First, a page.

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The effect of the stress reaction on higher nervous activity

Research paper by N. A. Nikolov

Indexed on: 01 Nov '63Published on: 01 Nov '63Published in: Bulletin of Experimental Biology and Medicine



Abstract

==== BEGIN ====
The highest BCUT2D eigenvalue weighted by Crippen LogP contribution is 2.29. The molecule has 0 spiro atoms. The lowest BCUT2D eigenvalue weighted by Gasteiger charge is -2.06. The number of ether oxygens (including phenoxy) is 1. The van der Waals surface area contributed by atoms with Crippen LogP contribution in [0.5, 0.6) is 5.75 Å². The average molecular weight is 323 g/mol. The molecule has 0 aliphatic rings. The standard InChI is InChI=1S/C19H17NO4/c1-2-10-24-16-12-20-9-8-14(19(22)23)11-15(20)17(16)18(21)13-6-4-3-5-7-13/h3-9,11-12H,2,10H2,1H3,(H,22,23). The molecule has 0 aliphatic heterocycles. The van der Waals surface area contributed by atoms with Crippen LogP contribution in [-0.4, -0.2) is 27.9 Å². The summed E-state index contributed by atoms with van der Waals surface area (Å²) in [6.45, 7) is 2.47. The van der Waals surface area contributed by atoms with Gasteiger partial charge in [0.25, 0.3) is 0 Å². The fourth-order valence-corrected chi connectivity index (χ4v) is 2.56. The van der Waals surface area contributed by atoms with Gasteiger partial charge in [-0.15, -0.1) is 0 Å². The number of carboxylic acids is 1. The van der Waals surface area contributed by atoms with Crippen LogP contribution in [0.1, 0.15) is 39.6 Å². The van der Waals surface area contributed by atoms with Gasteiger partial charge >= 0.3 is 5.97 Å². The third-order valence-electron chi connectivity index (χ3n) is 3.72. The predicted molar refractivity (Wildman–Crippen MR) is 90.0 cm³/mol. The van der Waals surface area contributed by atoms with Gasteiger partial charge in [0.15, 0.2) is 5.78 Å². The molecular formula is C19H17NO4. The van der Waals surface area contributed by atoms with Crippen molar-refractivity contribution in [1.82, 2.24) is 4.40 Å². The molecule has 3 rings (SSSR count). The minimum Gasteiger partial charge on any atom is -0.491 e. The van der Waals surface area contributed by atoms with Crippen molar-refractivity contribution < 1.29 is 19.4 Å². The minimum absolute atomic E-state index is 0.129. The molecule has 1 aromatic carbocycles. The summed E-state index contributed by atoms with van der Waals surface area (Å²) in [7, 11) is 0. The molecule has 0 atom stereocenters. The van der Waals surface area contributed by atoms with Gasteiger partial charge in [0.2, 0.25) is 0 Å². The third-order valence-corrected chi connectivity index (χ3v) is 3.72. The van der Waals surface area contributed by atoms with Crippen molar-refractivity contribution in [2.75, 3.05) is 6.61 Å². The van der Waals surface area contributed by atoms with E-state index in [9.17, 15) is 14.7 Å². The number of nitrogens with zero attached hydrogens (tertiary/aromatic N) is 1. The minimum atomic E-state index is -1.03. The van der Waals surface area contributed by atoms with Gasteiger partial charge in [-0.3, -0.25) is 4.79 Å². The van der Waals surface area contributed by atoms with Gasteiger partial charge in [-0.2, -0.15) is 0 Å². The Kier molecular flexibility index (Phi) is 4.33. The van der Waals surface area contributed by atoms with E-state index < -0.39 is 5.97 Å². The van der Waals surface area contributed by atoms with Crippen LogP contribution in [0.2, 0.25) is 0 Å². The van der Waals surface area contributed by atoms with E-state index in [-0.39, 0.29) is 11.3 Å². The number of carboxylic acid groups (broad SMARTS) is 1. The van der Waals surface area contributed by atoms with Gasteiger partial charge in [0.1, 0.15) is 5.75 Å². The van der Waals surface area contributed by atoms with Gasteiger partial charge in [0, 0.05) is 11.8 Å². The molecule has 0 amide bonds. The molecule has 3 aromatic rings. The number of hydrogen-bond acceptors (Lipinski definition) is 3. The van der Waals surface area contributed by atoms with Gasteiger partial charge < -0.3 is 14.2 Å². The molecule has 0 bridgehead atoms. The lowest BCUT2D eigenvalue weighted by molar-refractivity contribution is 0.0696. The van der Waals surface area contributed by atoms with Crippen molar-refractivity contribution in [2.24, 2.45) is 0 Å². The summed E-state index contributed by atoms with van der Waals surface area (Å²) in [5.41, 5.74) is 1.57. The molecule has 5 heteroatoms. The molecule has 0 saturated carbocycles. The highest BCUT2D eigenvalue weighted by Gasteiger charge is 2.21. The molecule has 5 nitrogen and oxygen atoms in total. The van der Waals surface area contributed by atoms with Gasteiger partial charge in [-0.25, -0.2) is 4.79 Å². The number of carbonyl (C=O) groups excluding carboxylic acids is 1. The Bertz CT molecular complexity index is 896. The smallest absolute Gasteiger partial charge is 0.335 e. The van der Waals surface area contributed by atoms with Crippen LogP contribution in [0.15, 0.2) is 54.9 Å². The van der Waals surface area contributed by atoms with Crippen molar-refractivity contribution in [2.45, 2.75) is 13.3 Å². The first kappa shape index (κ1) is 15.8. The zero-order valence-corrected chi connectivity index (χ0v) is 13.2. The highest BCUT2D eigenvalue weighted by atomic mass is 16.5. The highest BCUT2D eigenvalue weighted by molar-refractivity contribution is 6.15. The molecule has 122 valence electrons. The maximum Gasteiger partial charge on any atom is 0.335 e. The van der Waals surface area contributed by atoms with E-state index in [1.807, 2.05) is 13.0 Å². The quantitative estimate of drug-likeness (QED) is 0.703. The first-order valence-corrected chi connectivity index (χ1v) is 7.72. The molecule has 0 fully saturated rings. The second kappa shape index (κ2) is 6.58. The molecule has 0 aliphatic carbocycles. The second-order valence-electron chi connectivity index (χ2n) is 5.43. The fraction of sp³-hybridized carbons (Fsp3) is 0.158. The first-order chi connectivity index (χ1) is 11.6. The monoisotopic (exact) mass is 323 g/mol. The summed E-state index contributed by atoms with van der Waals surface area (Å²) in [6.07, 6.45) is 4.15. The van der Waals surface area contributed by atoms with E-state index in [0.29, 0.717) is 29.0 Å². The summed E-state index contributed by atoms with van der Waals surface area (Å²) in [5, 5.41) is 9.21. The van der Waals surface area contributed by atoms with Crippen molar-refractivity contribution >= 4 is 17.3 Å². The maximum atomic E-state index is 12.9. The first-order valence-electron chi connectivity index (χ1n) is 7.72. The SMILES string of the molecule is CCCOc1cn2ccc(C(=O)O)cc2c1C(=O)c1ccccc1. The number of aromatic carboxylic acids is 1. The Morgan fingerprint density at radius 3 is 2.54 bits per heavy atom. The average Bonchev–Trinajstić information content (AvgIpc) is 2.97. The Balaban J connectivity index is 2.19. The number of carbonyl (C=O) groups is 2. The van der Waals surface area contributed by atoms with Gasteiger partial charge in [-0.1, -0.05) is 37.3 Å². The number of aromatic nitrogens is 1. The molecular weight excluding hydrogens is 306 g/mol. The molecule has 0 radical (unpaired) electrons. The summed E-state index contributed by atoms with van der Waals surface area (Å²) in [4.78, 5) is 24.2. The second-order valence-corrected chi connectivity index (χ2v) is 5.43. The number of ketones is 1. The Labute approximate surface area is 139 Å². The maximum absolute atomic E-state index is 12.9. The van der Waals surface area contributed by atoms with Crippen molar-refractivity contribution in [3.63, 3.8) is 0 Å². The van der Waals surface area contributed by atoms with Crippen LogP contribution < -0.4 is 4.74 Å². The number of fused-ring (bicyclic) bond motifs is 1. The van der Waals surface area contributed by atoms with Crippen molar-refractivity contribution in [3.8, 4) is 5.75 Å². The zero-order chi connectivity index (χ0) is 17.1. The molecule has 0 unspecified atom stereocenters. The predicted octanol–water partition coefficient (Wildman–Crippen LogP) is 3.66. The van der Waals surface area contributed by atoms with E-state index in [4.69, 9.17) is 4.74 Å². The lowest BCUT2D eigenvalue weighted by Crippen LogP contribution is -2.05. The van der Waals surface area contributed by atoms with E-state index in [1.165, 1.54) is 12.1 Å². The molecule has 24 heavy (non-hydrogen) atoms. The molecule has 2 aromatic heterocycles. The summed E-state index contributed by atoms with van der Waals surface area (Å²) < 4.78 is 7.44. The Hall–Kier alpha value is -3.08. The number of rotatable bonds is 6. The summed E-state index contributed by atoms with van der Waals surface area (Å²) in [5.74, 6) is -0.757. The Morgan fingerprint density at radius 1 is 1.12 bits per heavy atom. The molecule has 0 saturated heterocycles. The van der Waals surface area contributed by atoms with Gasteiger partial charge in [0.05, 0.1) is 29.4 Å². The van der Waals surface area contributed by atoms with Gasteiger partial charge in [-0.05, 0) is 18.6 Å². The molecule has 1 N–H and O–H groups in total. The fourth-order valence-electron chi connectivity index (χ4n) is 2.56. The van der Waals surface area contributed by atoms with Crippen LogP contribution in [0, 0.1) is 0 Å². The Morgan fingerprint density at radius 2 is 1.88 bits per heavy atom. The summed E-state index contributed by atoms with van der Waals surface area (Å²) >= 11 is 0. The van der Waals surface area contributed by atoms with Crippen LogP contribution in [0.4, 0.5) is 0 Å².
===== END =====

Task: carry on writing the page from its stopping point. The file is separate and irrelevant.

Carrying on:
Experiments with conditioned reflexes were carried out on 4 dogs. As established, stress reaction resulting from injection of formalin (2 ml of 10% solution) into the right fore-paw causes many changes in the higher nervous activity. During the first day they are manifested in a marked (up to a total) inhibition in the cortex and subcortex and eosinophil count reduction by more than 50%—the phase of shock. A phase of countershock develops within the next 3 dats, merging with the stage of resistance. The nervous system becomes inhibited again at the stage of exhaustion. The 4th stage, or the restitution stage, is described as well. In stress reaction the excitatory process in the brain cortex suffers more than in subcortical nervous formations. This is explained by the greater resistance of the latter to strong stimuli formed during the phylogenesis.